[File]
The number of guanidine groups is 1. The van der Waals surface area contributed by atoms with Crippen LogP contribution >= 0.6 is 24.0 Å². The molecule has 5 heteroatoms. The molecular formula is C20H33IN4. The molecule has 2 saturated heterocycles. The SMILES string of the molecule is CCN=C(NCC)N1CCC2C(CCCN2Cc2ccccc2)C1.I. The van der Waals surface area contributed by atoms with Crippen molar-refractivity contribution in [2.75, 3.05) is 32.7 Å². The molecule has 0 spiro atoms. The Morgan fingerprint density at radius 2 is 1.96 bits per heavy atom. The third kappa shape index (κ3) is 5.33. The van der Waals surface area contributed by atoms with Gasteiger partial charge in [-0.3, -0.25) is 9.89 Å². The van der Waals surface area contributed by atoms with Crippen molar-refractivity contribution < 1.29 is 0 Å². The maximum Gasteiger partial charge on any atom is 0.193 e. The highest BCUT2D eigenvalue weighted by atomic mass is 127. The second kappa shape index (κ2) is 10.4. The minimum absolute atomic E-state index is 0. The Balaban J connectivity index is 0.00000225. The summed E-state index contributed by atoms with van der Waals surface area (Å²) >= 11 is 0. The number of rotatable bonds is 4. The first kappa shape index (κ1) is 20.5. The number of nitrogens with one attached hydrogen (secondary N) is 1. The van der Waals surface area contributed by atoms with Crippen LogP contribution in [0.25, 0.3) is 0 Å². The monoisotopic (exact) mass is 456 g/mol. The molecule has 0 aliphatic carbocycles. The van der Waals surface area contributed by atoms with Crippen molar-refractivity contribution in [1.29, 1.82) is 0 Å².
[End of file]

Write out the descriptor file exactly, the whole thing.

The number of guanidine groups is 1. The van der Waals surface area contributed by atoms with Crippen LogP contribution >= 0.6 is 24.0 Å². The molecule has 5 heteroatoms. The molecular formula is C20H33IN4. The molecule has 2 saturated heterocycles. The SMILES string of the molecule is CCN=C(NCC)N1CCC2C(CCCN2Cc2ccccc2)C1.I. The van der Waals surface area contributed by atoms with Crippen molar-refractivity contribution in [2.75, 3.05) is 32.7 Å². The molecule has 0 spiro atoms. The Morgan fingerprint density at radius 2 is 1.96 bits per heavy atom. The third kappa shape index (κ3) is 5.33. The van der Waals surface area contributed by atoms with Gasteiger partial charge in [-0.3, -0.25) is 9.89 Å². The van der Waals surface area contributed by atoms with Crippen molar-refractivity contribution < 1.29 is 0 Å². The maximum Gasteiger partial charge on any atom is 0.193 e. The highest BCUT2D eigenvalue weighted by atomic mass is 127. The second kappa shape index (κ2) is 10.4. The minimum absolute atomic E-state index is 0. The Balaban J connectivity index is 0.00000225. The summed E-state index contributed by atoms with van der Waals surface area (Å²) >= 11 is 0. The number of rotatable bonds is 4. The first kappa shape index (κ1) is 20.5. The number of nitrogens with one attached hydrogen (secondary N) is 1. The van der Waals surface area contributed by atoms with Crippen LogP contribution in [0.25, 0.3) is 0 Å². The monoisotopic (exact) mass is 456 g/mol. The molecule has 0 aliphatic carbocycles. The van der Waals surface area contributed by atoms with Crippen molar-refractivity contribution in [1.29, 1.82) is 0 Å².